Nov 30, 2015 | By Kira

Product designer by day, radio-hosting DJ by night, UK-based Dimitri Hadjichristou has designed and developed a unique glass dome with LEGO-like 3D printed synthesizer modules that transforms sound into visual and haptic feedback. The product, called Vi, gives deaf or hearing-impaired children the chance to experience music differently, by seeing and even ‘touching’ sounds that they control.

Hadjichristou originally started Vi as a graduate project at the University of Edinburgh, where he was challenged to explore alternative ways for people to experience music. His research led him to the concept of cymatics (the study of how music rhythms produce visual waves) and to the Donaldson’s School for the Deaf in Scotland. It was there that he first saw a ‘resonance-board,’ a long wooden bench through which music is piped that children lie on top of in order to feel the vibrations.

Hadjichristou immediately became interested in how his research in cymatics could build off of the resonance-board and be used to benefit the hearing-impaired. For example, one thing he noticed was that the children become more engaged when they were able to control the music that was played through the board. Thus, he wanted to design a simple, child-friendly product that could put both the power, and the music, directly in their hands.

"By giving them control, they understood what they felt," said Hadjichristou. "That was the 'Eureka' point in the project. I wanted to redesign it the board into a playable, more practical, portable invention."

The simple, funnel-shaped design he came up with consists of modular Korg synthesizers and a speaker housed within a wooden cylinder and a glass dome. Users can wrap their hands around the wooden cylinder to feel the vibrations, while loose ball bearings sit on top of the speaker, bouncing up and down in the glass dome in a visual representation of each beat.

When it came to giving the children the power to control the sounds, he 3D printed various, LEGO-like coverings for each of the synthesizer modules. These 3D printed modules snap together easily through magnets and can be combined to produce different sounds. In addition, each shape visually describes the corresponding module’s action—for example, one component is called a delay, so the case shows bubbles that progressively become larger.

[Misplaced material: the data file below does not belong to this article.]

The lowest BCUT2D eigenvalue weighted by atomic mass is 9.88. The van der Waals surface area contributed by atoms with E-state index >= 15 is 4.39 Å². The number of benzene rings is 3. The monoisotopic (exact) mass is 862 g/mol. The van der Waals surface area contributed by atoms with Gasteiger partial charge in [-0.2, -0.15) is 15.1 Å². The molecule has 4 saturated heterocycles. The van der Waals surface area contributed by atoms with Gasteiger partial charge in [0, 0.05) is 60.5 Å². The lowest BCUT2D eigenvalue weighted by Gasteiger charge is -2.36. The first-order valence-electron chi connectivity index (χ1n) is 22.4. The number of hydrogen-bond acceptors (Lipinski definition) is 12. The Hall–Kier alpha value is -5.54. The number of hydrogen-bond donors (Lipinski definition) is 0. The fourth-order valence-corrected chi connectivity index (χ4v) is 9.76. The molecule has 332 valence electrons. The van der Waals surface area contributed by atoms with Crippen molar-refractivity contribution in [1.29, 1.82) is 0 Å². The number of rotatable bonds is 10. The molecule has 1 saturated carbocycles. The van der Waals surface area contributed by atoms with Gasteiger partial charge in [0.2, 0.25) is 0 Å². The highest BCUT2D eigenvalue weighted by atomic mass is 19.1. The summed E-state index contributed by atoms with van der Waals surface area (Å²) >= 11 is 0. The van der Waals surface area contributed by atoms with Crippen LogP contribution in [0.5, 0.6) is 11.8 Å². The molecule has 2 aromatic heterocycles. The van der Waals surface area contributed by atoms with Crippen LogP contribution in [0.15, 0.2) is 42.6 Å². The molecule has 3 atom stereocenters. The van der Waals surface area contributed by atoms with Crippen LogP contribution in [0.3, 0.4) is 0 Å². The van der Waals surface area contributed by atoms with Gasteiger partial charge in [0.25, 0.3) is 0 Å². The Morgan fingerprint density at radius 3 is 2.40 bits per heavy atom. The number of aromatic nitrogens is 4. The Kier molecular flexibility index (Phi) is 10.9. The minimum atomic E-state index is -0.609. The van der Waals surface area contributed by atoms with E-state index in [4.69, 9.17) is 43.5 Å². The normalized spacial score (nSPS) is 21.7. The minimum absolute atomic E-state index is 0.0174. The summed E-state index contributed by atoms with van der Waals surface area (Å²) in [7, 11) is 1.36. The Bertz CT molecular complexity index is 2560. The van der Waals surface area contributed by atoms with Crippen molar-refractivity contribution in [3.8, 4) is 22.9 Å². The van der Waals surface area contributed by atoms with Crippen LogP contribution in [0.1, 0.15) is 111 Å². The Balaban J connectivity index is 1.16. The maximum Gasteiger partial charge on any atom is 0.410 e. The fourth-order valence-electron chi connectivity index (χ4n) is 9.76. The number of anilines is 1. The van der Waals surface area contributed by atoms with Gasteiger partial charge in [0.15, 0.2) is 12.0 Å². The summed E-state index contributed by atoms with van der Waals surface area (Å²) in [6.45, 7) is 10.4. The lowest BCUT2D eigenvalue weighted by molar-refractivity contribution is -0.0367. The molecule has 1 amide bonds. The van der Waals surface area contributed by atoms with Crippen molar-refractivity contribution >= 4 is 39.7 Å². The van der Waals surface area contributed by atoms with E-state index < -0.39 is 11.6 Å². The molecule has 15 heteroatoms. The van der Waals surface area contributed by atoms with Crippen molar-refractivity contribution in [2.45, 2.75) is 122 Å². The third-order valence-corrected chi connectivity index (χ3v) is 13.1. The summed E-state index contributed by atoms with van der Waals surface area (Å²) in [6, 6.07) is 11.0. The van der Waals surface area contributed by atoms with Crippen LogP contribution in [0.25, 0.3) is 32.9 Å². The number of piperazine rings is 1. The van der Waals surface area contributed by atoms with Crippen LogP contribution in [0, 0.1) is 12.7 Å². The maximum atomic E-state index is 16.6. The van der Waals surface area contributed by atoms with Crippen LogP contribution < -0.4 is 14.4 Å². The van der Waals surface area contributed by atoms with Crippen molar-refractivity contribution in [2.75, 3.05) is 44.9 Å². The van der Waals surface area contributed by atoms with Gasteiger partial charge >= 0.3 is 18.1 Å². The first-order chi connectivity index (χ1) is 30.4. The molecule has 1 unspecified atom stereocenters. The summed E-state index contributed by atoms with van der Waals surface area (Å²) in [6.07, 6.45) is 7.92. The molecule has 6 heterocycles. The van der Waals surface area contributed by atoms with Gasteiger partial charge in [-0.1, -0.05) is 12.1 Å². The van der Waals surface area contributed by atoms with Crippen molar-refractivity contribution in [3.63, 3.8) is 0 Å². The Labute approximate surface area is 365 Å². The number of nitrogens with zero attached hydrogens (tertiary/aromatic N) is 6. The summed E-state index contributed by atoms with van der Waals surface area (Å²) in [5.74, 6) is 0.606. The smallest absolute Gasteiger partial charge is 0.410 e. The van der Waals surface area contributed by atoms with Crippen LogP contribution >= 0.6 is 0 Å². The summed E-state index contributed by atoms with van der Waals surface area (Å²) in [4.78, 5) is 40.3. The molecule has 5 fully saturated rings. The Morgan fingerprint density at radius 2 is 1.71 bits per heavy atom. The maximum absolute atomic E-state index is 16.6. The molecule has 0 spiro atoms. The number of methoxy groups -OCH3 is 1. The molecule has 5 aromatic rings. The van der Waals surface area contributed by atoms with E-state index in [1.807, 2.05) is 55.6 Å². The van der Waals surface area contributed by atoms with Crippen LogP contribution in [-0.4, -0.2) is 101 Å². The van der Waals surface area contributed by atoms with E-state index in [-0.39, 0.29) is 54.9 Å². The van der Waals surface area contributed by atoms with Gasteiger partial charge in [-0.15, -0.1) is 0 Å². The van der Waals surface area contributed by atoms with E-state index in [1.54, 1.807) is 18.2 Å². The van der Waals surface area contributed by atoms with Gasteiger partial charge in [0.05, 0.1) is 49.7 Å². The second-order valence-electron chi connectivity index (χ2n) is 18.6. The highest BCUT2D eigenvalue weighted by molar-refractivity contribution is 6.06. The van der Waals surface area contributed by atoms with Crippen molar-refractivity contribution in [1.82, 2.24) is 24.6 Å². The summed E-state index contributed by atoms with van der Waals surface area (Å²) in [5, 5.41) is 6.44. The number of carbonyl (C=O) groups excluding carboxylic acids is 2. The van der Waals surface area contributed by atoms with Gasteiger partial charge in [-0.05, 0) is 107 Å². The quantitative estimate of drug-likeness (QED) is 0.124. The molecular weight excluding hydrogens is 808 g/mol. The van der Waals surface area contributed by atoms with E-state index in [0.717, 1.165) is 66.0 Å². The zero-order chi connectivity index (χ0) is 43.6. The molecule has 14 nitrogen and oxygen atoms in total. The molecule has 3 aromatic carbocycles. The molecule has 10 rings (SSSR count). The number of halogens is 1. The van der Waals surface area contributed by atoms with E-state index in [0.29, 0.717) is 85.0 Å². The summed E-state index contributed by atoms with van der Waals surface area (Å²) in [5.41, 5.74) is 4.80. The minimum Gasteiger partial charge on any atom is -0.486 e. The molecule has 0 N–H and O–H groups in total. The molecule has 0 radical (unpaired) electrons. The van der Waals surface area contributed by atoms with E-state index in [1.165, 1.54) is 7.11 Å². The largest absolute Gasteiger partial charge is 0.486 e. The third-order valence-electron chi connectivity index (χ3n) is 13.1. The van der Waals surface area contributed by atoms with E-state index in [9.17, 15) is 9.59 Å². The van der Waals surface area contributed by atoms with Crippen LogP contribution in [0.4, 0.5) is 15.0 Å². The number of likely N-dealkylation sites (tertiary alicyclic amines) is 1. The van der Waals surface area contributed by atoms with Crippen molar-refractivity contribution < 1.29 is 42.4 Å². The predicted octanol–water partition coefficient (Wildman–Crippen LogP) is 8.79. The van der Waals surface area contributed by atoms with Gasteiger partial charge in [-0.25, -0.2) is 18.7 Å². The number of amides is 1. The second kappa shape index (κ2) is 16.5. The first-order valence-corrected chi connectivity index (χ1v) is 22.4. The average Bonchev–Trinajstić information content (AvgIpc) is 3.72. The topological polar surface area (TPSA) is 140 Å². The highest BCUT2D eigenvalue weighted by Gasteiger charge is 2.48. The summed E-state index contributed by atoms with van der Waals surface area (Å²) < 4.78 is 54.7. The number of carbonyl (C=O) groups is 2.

Producing the glass dome and wooden cylinder

"Because it was for kids, there had to be an element of playfulness," said Hadjichristou. "The modules look like Legos. You can't just put these components in a box, there has to be meaning behind them. They translate what each component does visually as opposed to explaining it in a paragraph—it's a simple intuitive design that tells a kid what it does."

His design was developed in collaboration with students at Donaldson’s School and received overwhelmingly positive reactions once complete. Not only did the children enjoy the device, but children of various ages and with different needs interacted with it in completely unexpected ways. For example, some children with autism stared at it for 30 minutes straight, mesmerized by the visual and haptic performance. Also, despite being targeted at seven-to-nine year olds, some of the older children were also able to have fun with it by removing the dome to place other materials inside, or connecting an iPod in place of the synths.

The final product is simple yet effective, and could fundamentally alter how hearing-impaired children are able to experience music or other everyday sounds. Hadjichristou is currently exploring opportunities to develop Vi as a commercial product, which, given its great success at Donaldson’s School, would surely be a hit on the market.



Posted in 3D Printing Application



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